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Osteoporosis

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Though at times it may seem hopeless, Montgomery is not alone in his suffering.

There are an estimated 1.4 million Canadians who have the disease. That translates to one in every four women over 50 and one in every eight men over 50. Those numbers are expected to rise in coming years as Canada’s population ages.

A fellow sufferer is Whistler’s Eileen Tomalty, whose story is similar to Montgomery’s. Like him, Tomalty was not a prime candidate for osteoporosis with an active outdoor life and healthy living. She also drank about one litre of milk every day to boot and stayed clear of alcohol, smoking and caffeine.

When she turned 55 she did not qualify to participate in a UBC research study about the disease.

"Fifteen years later I was told that I had very severe osteoporosis," she said.

It was a defining moment in her life and she remembers the day she found out vividly.

It was winter 1999 and she was skiing with some friends. It was one of those perfect sunny days on the mountain, she recalled, except every time she tried to turn in her skis, which was as natural as walking to her, she had a pain in her lower back.

The pain was so bad that she went straight to the health centre where she learned she had an extreme case of osteoporosis in addition to two collapsed vertebrae. Her reading was minus 3.5. It was a complete shock.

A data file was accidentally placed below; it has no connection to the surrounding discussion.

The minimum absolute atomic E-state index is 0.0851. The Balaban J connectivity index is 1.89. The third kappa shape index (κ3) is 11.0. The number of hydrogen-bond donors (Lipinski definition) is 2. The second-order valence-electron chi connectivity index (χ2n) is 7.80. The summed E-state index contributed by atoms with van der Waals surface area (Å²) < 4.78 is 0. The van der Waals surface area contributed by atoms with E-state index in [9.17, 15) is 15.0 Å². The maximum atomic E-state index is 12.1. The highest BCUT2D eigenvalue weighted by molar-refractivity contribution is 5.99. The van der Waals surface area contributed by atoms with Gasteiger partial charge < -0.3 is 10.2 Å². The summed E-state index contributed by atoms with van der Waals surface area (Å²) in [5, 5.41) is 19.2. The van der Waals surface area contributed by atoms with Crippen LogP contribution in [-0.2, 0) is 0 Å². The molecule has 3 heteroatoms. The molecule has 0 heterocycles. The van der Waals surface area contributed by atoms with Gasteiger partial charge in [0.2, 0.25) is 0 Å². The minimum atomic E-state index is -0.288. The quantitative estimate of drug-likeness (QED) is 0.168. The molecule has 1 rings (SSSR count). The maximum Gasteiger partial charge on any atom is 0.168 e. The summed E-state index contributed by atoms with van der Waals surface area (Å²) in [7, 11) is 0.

"I didn’t even have an accident or anything," she said.

"They just collapsed."

That’s why osteoporosis is also known as the silent thief, robbing people of their bone density without any clue on the outside of the ravages taking place inside. The result is that sometimes it catches people like Tomalty totally unaware.

Tomalty raged against her diagnosis, alternating between anger, frustration and depression. She had a very low self-image and hated her body.

Before she was diagnosed she was skiing hard four times a week. Suddenly life as she knew it changed forever.

This wasn’t supposed to happen to her, she thought. She was doing all the right things, particularly living in Whistler where there is such a strong focus on staying fit and healthy.

"I was caught up in it. It was stupid, stupid, stupid. I just imagined I was infallible," she said, as tears pooled in her eyes.

"And I never thought about it. And that’s what just got me so angry at myself, that I could forget, that I could just think that I was going to go on forever."

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